Have You Talked to Your Kids About Hiroshima?

August 13, 2015
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It’s the 70th anniversary of the Hiroshima this week which brought up an interesting conversation between my husband and myself. The question was, is the atomic bomb and its aftermath an appropriate topic for a 9-year-old? If not, why not? And if so, then how can we make sure she is getting age-appropriate, factual content without damaging her faith in humanity?

 

I have to admit, I was initially opposed to talking about this topic with my daughter, who has been known to get deeply upset over stories of missing children or injured animals. My husband falls more in the “Those who cannot remember the past are condemned to repeat it” camp. He believes it is our duty to provide the information she needs to form her own opinions and make her own judgements. The key, he says, is to balance the more troubling information with stories of people who did good deeds, who helped, who made the world a better place.

 

 

Is the atomic bomb and its aftermath an appropriate topic for a 9-year-old? If not, why not? And if so, then how can we make sure she is getting age-appropriate, factual content without damaging her faith in humanity?

 

 

So it was decided. We are going to try to make Meredith’s world a little bigger by beginning a conversation about Hiroshima. We’ll start by sharing a copy of the Cobblestone issue called “Building the Bomb: Dawn of the Atomic Age.” Inside the issue you and your child will find more than just facts about the atomic bomb. You’ll find the context that will allow you to have a more nuanced discussion that will lead beyond the hows and the whens to the whys of the event and its aftermath. Below you’ll find one article from that issue, called “The Test,” which is, naturally, about the test of the first bomb. Inside you’ll also find articles such as “Ground Zero: Japan” and “Top Secret Places.” Together, they comprise a complete package that will give you a starting point for discussing a historical event with a tragic outcome and long-term, far-reaching, global implications.

 


 

The Test

By Craig E. Blohm

 

The light rain had stopped an hour before and now a fresh breeze blew gently across the bleak New Mexico desert at the Alamogordo Bombing and Gunnery Range. Early Spanish explorers had named this place Jornada del Muerto (Journey of Death). It was an especially apt name on this particular Monday morning, for at the top of a 100-foot-high steel tower rising from the desert floor sat an instru¬ment of death the world had never seen. It was just before dawn on July 16, 1945. A test called Trinity was about to begin.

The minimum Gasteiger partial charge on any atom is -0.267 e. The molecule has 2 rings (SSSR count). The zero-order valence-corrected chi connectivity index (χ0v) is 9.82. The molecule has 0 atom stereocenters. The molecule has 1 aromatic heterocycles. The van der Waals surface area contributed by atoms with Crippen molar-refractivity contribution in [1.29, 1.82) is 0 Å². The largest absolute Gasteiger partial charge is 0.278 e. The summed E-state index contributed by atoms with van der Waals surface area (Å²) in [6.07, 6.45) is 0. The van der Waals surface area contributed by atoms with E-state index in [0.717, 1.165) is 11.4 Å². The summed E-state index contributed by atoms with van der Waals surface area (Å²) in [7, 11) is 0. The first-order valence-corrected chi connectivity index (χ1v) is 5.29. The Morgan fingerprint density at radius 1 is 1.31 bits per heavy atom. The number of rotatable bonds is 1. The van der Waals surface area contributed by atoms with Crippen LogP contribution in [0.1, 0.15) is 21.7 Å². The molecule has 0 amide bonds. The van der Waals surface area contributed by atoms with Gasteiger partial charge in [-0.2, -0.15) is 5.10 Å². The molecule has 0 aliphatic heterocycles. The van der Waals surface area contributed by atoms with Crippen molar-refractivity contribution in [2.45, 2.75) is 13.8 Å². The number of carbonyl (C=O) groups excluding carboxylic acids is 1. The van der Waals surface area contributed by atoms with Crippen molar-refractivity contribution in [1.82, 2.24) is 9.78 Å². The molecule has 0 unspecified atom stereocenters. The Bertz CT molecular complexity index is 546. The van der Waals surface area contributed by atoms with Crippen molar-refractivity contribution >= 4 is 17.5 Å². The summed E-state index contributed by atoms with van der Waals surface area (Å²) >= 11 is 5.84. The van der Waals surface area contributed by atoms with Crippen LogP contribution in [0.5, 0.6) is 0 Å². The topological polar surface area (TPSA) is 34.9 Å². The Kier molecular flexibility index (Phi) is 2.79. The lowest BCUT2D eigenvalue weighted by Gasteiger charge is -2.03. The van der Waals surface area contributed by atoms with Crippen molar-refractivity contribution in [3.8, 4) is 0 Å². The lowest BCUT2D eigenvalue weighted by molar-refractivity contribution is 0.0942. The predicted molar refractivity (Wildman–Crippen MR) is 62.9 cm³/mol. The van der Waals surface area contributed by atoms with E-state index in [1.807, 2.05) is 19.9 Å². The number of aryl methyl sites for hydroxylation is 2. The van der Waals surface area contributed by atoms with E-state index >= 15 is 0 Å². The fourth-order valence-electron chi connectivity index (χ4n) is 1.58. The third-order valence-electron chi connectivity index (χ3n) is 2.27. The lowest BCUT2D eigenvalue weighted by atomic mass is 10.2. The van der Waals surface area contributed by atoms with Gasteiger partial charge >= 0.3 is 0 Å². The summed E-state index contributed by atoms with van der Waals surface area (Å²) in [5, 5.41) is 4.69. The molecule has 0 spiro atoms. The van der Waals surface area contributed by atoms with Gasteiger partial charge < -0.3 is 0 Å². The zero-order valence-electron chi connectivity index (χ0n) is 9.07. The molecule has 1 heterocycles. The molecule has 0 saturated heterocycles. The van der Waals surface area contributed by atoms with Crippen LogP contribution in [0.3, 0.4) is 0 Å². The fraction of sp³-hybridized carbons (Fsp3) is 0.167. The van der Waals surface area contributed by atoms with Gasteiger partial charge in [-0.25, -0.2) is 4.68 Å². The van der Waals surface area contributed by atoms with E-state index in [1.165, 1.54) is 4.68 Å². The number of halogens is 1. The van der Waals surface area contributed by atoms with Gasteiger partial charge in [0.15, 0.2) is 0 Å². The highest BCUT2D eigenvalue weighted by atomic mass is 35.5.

Over the past few years, the scientists working on the Manhattan Project had answered many questions, from how much uranium to use to how to control the detonation. One final question remained— perhaps the most serious one of all. How large would the explosion be? Guesses ranged from a total dud to a blast that would ignite the atmosphere and destroy the world.

 

In the days prior to July 16, scientists had transported the components for the bomb the 230 miles from Los Alamos to the test site. They assembled the plutonium core in an abandoned ranch house before fitting it to the bomb at ground zero. They also set up equipment and instruments to measure aspects of the exploded bomb.

 

Nicknamed “the gadget,” the bomb sitting atop the tower was an implosion device. It depended on an inward blast of high explosives to drive two hemispheres of plutonium together to create the atomic explosion. As the countdown echoed across the desert, soldiers and scientists waited in concrete bunkers miles from ground zero.

 

“. . . 9 . . . 8 . . . 7 . . .”
Soldiers donned welder’s goggles to protect their eyes.

“. . . 6 . . . 5 . . . 4 . . .”
Scientists stared at their instruments.

“. . . 3 . . . 2 . . . 1 . . .”
Men crouched behind protective barriers and in bunkers.

“0!”

 

An intense light, brighter than the sun, turned the predawn darkness into day. A cloud of smoke and fire climbed thousands of feet in seconds, changing color as it rose. Climbing higher, towering miles into the sky, the cloud formed the shape of a huge, grotesque mushroom.

 

At ground zero, where the bomb had landed, a crater about 2,400 feet wide and 10 feet deep had been blown. Every living thing within a mile was destroyed. Windows in buildings 120 miles away were shattered. The bomb’s power was equal to more than 20,000 tons of TNT.

 

Trinity was a scientific and military success. The Manhattan Project had achieved its goal. Less than a month later, two atomic bombs were used to bring the fighting in World War II to a close. While the atomic bomb ended that chapter in world history, it also marked the beginning of the Atomic Age. Now that atomic bombs existed, many people worried about how to control their use.

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